Twenty-six states and the District have EITCs that build on the antipoverty benefits of the federal EITC. While twenty-four of these EITCs are refundable like the federal EITC, including New York and California,4 the balance or three states, including Ohio, Virginia, and Delaware, have nonrefundable EITCs. Washington has a refundable EITC, but with no state income tax it has not been funded to date. In addition, there are eight states without any state income taxes on wages including Alaska, Florida, Nevada, New Hampshire, South Dakota, Tennessee, Texas, and Wyoming. Thus, almost 70% or 34 states, plus the District of Columbia, either don’t impose an income tax, offset the income tax, or even subsidize low-income wage earners.

State EITCs are simple to administer and implement because they piggyback on the federal EITC traditionally as a percentage ranging from 3.5 to 40%. The District’s EITC is the highest in the nation at 40% of the federal EITC for workers with children and about 100% of the childless worker EITC beginning in 2015. The most recently available data, for the 2011 tax year, reveals that 56,000 D.C. tax filers claimed more than $53 million in D.C. EITC, with an average benefit of $954 per household. Similarly, for the same tax year, 54,000 taxpayers claimed $110 million in federal EITC averaging $2,100 per household. With more than $3,000 in average EITC benefits going to working D.C. families, low wages are being meaningfully supplemented. Because these tax benefits are life-changing to these families, it is important to ensure that families receive these benefits and get to keep them. D.C.’s EITC participation rate is just over 75%, about 5% below the national average of 80%. Based upon these numbers 18,000 D.C. taxpayers are not receiving over $35 million dollars of federal EITC for which they are eligible. Tax justice advocates are trying to remedy this gap.

D.C. Tax Justice Advocates Serving the Public Good by Lifting Families Out of Poverty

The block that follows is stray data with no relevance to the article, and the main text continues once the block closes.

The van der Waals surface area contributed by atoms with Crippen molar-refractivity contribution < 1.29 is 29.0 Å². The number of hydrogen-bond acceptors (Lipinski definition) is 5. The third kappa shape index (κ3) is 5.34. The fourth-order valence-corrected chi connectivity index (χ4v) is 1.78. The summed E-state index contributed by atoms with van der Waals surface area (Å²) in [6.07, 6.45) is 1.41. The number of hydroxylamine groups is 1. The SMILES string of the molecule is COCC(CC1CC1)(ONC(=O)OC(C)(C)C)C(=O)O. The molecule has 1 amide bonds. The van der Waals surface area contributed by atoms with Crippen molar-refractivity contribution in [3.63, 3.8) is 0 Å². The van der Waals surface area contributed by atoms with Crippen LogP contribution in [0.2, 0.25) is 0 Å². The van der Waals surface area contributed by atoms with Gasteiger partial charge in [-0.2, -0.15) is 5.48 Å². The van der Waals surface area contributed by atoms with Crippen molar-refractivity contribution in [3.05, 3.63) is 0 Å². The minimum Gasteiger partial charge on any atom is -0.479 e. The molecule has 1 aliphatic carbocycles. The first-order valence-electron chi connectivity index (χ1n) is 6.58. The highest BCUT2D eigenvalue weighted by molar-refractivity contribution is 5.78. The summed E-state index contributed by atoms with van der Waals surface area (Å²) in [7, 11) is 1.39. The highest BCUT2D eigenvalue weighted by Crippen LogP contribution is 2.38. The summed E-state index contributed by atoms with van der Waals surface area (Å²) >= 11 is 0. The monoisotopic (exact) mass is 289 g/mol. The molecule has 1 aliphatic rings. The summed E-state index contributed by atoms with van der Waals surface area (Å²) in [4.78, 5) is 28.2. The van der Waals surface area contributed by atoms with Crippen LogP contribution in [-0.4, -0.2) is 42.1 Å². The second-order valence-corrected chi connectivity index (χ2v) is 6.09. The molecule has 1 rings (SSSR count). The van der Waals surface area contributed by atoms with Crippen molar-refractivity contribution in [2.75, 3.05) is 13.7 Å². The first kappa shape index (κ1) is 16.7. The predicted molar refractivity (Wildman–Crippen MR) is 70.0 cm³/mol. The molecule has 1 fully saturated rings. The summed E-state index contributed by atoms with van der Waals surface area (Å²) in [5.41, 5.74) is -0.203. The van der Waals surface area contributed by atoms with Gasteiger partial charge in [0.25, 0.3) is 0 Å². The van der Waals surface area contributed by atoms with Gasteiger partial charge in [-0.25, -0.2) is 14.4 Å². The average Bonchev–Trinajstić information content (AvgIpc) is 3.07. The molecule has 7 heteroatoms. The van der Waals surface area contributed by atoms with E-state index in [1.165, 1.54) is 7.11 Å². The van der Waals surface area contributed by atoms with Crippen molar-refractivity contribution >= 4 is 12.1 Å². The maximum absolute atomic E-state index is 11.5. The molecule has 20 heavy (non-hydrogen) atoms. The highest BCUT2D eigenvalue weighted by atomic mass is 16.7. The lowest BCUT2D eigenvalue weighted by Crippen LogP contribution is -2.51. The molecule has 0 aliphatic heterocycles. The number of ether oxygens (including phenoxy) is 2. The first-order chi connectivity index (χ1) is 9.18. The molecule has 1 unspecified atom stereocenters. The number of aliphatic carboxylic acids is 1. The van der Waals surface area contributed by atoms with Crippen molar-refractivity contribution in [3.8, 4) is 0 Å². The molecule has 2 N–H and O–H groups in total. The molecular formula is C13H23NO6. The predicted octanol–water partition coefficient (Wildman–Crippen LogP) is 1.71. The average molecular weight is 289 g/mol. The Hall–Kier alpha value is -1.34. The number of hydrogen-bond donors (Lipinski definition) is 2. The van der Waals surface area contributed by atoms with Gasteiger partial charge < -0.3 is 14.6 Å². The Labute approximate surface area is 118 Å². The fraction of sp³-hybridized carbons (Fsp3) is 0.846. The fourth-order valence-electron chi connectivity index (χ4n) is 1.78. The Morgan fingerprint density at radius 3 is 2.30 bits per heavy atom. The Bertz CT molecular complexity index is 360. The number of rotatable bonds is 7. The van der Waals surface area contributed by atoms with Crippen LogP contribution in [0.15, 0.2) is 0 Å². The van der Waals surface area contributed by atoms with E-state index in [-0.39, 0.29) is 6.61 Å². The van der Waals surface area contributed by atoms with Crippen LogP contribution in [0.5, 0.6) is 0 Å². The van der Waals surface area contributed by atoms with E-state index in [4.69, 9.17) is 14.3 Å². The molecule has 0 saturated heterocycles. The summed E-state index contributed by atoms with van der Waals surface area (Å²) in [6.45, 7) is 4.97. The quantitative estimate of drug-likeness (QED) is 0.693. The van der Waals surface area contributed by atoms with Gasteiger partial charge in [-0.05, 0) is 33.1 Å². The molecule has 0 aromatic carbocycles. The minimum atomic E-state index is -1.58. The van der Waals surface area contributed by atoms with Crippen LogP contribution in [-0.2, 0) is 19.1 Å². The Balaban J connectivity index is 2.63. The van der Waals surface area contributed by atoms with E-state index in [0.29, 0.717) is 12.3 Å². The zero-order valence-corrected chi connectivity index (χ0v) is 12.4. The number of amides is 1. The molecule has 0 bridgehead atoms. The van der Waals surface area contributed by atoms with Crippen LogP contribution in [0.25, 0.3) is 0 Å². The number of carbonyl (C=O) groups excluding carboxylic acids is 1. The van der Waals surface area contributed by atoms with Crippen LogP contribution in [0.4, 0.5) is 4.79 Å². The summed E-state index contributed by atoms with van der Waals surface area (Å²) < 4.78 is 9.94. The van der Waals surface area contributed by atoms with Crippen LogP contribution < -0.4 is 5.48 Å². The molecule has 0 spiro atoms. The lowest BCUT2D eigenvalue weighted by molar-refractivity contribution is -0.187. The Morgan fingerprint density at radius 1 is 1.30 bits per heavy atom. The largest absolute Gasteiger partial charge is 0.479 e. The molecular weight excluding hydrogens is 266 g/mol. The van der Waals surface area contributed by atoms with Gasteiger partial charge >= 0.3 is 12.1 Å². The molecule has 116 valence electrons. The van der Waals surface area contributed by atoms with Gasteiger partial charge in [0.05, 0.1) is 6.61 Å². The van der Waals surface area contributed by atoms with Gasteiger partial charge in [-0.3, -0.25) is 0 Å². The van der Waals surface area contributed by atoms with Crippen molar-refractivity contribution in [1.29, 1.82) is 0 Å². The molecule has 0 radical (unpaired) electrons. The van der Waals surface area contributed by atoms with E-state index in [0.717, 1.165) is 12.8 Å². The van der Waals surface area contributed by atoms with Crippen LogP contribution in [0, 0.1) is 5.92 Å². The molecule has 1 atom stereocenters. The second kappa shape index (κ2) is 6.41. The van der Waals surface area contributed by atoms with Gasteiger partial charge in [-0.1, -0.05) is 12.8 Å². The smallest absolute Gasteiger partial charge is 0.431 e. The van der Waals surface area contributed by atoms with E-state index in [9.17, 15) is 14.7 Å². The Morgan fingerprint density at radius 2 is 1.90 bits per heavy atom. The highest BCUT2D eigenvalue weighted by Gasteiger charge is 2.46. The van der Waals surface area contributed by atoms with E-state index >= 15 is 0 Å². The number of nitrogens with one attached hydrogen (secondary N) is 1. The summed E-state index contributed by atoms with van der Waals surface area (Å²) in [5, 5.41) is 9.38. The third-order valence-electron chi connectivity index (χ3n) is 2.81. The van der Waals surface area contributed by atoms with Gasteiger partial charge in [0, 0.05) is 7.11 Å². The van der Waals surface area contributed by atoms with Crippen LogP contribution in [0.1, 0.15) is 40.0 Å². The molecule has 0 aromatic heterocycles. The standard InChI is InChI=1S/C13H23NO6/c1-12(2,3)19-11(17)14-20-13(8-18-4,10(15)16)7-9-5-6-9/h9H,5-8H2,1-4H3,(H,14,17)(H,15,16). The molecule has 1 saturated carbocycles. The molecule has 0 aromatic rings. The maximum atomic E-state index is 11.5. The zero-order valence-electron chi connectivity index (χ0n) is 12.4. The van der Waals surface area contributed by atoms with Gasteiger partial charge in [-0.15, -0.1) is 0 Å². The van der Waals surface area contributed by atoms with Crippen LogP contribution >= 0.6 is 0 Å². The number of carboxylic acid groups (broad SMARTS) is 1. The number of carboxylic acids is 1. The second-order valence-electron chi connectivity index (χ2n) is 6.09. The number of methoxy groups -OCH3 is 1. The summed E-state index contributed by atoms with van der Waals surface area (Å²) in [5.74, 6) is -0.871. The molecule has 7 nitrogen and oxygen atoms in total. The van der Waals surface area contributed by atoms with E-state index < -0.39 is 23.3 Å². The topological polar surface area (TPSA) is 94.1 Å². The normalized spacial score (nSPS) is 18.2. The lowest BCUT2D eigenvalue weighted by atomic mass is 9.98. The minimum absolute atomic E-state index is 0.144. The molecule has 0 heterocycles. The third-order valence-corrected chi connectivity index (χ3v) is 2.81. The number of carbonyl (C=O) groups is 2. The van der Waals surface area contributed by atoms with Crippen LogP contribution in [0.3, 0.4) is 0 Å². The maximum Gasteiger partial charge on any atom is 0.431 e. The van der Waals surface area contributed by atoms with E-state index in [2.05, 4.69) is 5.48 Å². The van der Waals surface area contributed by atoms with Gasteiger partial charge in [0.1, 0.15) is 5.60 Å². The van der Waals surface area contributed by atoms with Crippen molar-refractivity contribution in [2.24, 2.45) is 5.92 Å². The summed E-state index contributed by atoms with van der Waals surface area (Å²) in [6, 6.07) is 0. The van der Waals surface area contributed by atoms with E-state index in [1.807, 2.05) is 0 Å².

The District has several tax outreach and education nonprofits that provide free access to tax justice for qualifying D.C. taxpayers.

Community Tax Aid (CTA)

Providing Free Tax Assistance to Those in Need”

A 2015 Favorite Place to Volunteer (Washington Post Poll):
“The best volunteer work there is, because you are providing an obviously important service to people who genuinely benefit from high-quality tax preparation, maximizing the tax benefits they qualify for, and saving them a couple hundred in fees.”
Katherine Lucas McKay, Silver Spring

Under the leadership of Teresa Hinze, Executive Director, and Miren Beitia, Program Coordinator, CTA is on the front lines year-round assisting lower income families prepare and file accurate and timely federal and D.C. tax returns to ensure that they receive the full value of EITCs and other tax benefits. These free services save taxpayers many hundreds of dollars in tax preparation and filing fees, which exponentially benefit their households and communities.5

Over 500 volunteers annually donate their time and expertise to CTA clinics located in libraries, churches, and community centers in Washington, D.C.; Montgomery and Prince George’s Counties in Maryland; and the City of Alexandria, and Arlington County in Virginia. During the 2012 filing season, CTA volunteers helped 5,500 taxpayers receive over $7.4 million in federal and state tax refunds.

CTA was founded in 1987 by an engaged group of tax professionals and concerned citizens who recognized a growing need for free tax preparation, filing, and representation services for low-income taxpayers in the Washington, D.C. area. Due to the increased complexity of the tax system, these individuals sought change within their community, especially for taxpayers with limited education or English language skills.

One of the 2016-2018 Christine A. Brunswick Public Service Fellows, Laura LaPrade,6 a recent graduate of the University of the District of Columbia, David A. Clarke School of Law, is now working with CTA. Laura represents clients in tax controversies, engages in educational outreach projects, and plans to develop a network of pro bono tax attorneys who will provide assistance to low-income taxpayers.  

Low Income Taxpayer Clinics in the District

The Janet R. Spragens Federal Tax Clinic, Washington College of Law, American University |